Parenting tips: Send any monthly allowance allotted ON TIME, send care packages, send handwritten letters, visit to take offspring and key friends out to dinner and accept the heartfelt invitations to join the party afterwards. Do NOT ask offspring or friends about their career plans. 
    Start sharing your best techniques re life skills via a computer document: budgets, insurance, how to save for major purchases and expenses…intersperse with humor but Do Not lecture.
    (Give offspring a key cooking utensil and home owner’s tool each birthday and significant holiday).
    (Put some money aside for future reference)

    4) Senior year it was all about feeling on top of the world and terrified of the world, feeling nostalgic and full of promises to stay connected with friends yet feeling like a lone ship about to set sail out on a vast ocean.  

    Parenting tips: Send any monthly allowance allotted for expenses PLUS an occasional bonus ON TIME, send care packages, send handwritten letters, offer to visit but do not be offended if the offer is declined (every last moment with friends and favorite professors is gold to them). Be prepared to drop whatever you are doing to help offspring move out of the dorm and into his/her first apartment or shared home after graduation.
    (Take the money that you put aside all these years for future reference and use it to assist offspring with deposit for apartment, deposit for utilities, etc.)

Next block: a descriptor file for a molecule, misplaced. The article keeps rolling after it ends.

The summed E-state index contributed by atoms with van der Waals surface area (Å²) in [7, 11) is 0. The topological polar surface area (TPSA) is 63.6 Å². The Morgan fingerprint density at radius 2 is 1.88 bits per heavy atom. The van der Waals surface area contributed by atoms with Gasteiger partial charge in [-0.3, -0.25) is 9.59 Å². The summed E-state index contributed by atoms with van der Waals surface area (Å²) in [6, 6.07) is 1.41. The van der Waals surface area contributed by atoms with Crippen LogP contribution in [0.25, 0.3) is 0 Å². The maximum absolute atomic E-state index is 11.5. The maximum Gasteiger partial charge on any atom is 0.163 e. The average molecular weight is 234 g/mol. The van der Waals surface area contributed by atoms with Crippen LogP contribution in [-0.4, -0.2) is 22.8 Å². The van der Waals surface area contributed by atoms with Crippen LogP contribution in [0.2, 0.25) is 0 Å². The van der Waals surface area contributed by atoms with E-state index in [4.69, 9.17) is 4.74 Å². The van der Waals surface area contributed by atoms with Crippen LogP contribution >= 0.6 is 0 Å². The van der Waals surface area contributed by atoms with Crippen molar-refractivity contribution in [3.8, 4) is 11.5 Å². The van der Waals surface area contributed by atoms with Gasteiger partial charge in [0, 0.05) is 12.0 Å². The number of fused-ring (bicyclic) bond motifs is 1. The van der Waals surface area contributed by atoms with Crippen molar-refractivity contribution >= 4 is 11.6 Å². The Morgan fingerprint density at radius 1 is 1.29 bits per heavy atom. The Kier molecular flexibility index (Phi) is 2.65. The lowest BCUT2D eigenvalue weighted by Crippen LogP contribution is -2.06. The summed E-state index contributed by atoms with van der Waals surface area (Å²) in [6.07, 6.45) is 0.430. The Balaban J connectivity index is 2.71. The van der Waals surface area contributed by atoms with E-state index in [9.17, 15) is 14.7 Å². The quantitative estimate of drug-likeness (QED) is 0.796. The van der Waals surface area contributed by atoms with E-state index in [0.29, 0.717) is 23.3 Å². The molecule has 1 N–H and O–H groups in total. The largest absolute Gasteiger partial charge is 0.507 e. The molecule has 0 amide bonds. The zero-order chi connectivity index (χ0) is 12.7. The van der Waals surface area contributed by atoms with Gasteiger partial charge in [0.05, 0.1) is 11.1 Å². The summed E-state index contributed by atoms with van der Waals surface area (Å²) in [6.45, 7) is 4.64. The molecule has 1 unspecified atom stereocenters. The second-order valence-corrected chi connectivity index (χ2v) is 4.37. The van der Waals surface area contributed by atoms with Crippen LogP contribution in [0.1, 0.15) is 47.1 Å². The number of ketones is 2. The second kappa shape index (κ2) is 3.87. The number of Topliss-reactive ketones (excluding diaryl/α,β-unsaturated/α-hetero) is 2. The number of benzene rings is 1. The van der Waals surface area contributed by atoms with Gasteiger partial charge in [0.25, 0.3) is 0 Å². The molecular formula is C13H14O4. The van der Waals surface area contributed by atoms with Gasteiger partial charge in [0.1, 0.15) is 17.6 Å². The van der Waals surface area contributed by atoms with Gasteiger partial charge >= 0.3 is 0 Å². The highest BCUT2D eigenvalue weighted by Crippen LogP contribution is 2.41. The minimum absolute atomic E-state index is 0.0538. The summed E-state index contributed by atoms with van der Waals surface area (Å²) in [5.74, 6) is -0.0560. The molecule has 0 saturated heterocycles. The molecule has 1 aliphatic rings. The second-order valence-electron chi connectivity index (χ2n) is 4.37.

Post graduation:
    Do not cave to knee jerk reactions when offspring call in a panic to tell you they are broke, lonely, disheartened, or clueless as to how they should proceed. LISTEN, LISTEN, LISTEN and reassure them that they are competent and resourceful, that no matter how difficult it seems, no matter how small the steps they take to move forward, they will succeed. Reassure them that in the event of a job loss, a need to evacuate a home due to flooding or eviction, or if they are ever in need of tender loving care in the midst of a major health crisis, they  are always welcome to come home TEMPORARILY to recover.

    Addendum (phone advice):

    1)Call separately no more than once a week and leave a short message if no one answers. Ex. “Hi, Can you believe the score on that game?” ; ” Hey there, thought of you when I made brownies today!” ; “Hey, Mom and I (Dad and I ) had a great time hiking…seeing a new movie…learning to tango…” 

    2) When offspring call, take turns answering the phone first. 

    • this is the best!!! We are in the sophomore year part, and deep into the questioning of the value of college education. I will print this out and save for future reference. A touchstone for sure.

      • Hahaha, thanks. Wish I had thought of the practical gifts on holidays a bit sooner with my girls. Really wish I had learned “life skills” in college myself!

      • Tim is actually quite a good cook and he called yesterday to tell me that he’s taking a personal finance class in May term. Be still my heart.

    • Wow, Maria. I had no idea what an amateur I was until I read your comment! Awesome advice, though I’ve never been terrific about the care packages. Going to have to hone my baking skills.

      • Sam, hahaha, I was not always as clear and focused throughout the girls’ recent college years! I do believe kids need a chance to struggle and sort things out on their own as much as safely possible though.
        Care packages don’t have to include food 🙂
        Ex. Lauren missed the change in seasons down in Florida. She liked a box filled with autumn leaves, pussy willows, pine cones…
        You could send a bag of beach sand, sagebrush (or whatever grows on your mountains), a placemat or menu from their favorite hometown restaurant…

  6. Pingback: Boys become men… | Greetings from the Empty Nest